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Gallegly: House-passed ‘Energy' Bill Running on Empty

Press Release

Location: Washington, DC

The so-called energy bill passed by the House of Representatives today further threatens the economic and national security of the United States by increasing federal spending and raising taxes while doing nothing to increase domestic supplies, Congressman Elton Gallegly (R-Ventura & Santa Barbara Counties) said.

"What America needs is an honest comprehensive energy program that fosters conservation, develops alternative energies, increases domestic oil and gas supplies, and allows new refineries to be built," Gallegly said. "Instead, the House of Representatives today sent Americans an empty tank that will siphon tax dollars while taking us nowhere but deeper into crisis."

The bill:

Allows states to opt into offshore drilling, but disallows exploration within 50 miles of the coast, which is where all experts say the oil is. It also does not give states any revenue sharing from oil and gas from offshore leases.

It also forces interior states to opt in to developing oil shale deposits, but, again, doesn't share any of the profits with the states or local communities if they do.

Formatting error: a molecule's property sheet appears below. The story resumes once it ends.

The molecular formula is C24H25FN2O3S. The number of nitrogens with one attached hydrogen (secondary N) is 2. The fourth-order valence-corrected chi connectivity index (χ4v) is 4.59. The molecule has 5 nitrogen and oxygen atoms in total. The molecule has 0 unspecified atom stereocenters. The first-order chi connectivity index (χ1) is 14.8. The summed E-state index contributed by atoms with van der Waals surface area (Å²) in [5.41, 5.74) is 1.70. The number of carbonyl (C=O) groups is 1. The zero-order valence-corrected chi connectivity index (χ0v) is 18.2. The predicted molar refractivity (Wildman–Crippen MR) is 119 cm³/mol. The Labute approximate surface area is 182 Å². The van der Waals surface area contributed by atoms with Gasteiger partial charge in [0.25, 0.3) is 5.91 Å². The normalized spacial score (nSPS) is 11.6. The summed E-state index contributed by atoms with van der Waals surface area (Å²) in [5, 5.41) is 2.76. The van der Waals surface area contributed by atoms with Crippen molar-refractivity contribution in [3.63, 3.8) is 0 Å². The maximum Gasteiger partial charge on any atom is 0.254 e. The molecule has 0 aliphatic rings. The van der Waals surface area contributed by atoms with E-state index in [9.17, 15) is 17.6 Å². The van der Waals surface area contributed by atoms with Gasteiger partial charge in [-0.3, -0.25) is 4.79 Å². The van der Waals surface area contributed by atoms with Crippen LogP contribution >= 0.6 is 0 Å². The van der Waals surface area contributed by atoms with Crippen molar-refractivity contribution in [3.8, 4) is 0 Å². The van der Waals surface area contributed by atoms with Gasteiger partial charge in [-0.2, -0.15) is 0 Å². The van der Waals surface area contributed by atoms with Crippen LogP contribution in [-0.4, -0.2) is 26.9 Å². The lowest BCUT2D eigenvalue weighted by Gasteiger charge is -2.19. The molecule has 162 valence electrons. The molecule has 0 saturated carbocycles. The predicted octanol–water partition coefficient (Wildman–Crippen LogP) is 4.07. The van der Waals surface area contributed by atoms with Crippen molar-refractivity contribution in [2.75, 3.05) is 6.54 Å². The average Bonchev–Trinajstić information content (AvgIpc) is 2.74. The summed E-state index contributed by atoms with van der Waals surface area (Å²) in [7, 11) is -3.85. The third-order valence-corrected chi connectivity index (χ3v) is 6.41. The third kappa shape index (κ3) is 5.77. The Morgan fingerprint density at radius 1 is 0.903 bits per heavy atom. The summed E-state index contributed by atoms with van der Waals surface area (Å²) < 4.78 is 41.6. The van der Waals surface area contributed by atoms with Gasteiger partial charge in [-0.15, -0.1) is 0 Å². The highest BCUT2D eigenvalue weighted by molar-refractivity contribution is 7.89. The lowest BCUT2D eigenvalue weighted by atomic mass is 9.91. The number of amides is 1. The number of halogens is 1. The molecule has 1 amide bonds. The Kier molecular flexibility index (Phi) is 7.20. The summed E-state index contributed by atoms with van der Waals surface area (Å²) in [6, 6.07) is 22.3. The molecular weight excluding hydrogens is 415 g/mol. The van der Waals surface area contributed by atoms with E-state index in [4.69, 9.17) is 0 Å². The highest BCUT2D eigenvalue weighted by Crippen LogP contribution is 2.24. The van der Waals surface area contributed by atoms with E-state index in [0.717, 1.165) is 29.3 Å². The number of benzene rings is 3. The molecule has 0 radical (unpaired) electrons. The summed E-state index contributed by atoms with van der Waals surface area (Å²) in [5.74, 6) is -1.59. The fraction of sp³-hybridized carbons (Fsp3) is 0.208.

The bill imposes $5.8 billion of new fees on some leases that currently pay no royalties to the companies. It also imposes $1.8 billion in new fees on non-producing Gulf of Mexico leases and requires retroactive lease payments back to October 2007 on some leases.

While stopping exploration and development and imposing fees on leases that aren't producing, it stops alternative energy development by tying federal expenditures on renewable energy to revenues gathered from the exploration of domestic oil and gas that the bill prohibits.

The bill does not provide for any expansion of U.S. refining capacity.

It would burden American families with $19 billion in new taxes applied to their energy bills, at a time when families are already scraping to make ends meet.

In addition, the bill provides for no nuclear energy, continues the ban on drilling in the Alaskan arctic wasteland, and ignores clean coal and coal-to-liquid technologies.

"This is not an energy bill," Gallegly said. "It's a black hole sucking in innovation and foresight and leaving us in an even deeper energy crisis."

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